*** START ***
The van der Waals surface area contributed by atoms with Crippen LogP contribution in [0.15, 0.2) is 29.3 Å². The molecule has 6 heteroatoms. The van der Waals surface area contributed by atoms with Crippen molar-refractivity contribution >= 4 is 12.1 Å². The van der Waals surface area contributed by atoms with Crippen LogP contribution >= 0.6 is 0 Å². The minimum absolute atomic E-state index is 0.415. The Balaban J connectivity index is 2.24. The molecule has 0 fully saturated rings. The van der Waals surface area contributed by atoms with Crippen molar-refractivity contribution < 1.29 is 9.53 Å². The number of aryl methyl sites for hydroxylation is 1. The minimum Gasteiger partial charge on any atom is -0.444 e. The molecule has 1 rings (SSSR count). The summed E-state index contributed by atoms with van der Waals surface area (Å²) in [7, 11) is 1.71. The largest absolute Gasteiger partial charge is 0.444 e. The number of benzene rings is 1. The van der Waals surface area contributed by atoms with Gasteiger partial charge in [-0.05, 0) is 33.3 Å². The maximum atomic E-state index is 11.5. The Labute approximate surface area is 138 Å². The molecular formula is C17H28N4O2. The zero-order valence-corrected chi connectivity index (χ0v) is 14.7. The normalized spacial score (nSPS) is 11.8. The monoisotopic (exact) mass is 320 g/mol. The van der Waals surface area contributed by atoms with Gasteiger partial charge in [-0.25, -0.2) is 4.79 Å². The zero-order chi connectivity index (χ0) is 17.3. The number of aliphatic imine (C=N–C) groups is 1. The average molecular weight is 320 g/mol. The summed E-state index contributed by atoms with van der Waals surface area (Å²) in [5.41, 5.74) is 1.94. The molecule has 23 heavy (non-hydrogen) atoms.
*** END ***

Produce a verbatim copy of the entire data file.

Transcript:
The van der Waals surface area contributed by atoms with Crippen LogP contribution in [0.15, 0.2) is 29.3 Å². The molecule has 6 heteroatoms. The van der Waals surface area contributed by atoms with Crippen molar-refractivity contribution >= 4 is 12.1 Å². The van der Waals surface area contributed by atoms with Crippen LogP contribution >= 0.6 is 0 Å². The minimum absolute atomic E-state index is 0.415. The Balaban J connectivity index is 2.24. The molecule has 0 fully saturated rings. The van der Waals surface area contributed by atoms with Crippen molar-refractivity contribution < 1.29 is 9.53 Å². The number of aryl methyl sites for hydroxylation is 1. The minimum Gasteiger partial charge on any atom is -0.444 e. The molecule has 1 rings (SSSR count). The summed E-state index contributed by atoms with van der Waals surface area (Å²) in [7, 11) is 1.71. The largest absolute Gasteiger partial charge is 0.444 e. The number of benzene rings is 1. The van der Waals surface area contributed by atoms with Gasteiger partial charge in [-0.05, 0) is 33.3 Å². The maximum atomic E-state index is 11.5. The Labute approximate surface area is 138 Å². The molecular formula is C17H28N4O2. The zero-order valence-corrected chi connectivity index (χ0v) is 14.7. The normalized spacial score (nSPS) is 11.8. The monoisotopic (exact) mass is 320 g/mol. The van der Waals surface area contributed by atoms with Gasteiger partial charge in [-0.25, -0.2) is 4.79 Å². The zero-order chi connectivity index (χ0) is 17.3. The number of aliphatic imine (C=N–C) groups is 1. The average molecular weight is 320 g/mol. The summed E-state index contributed by atoms with van der Waals surface area (Å²) in [5.41, 5.74) is 1.94. The molecule has 23 heavy (non-hydrogen) atoms.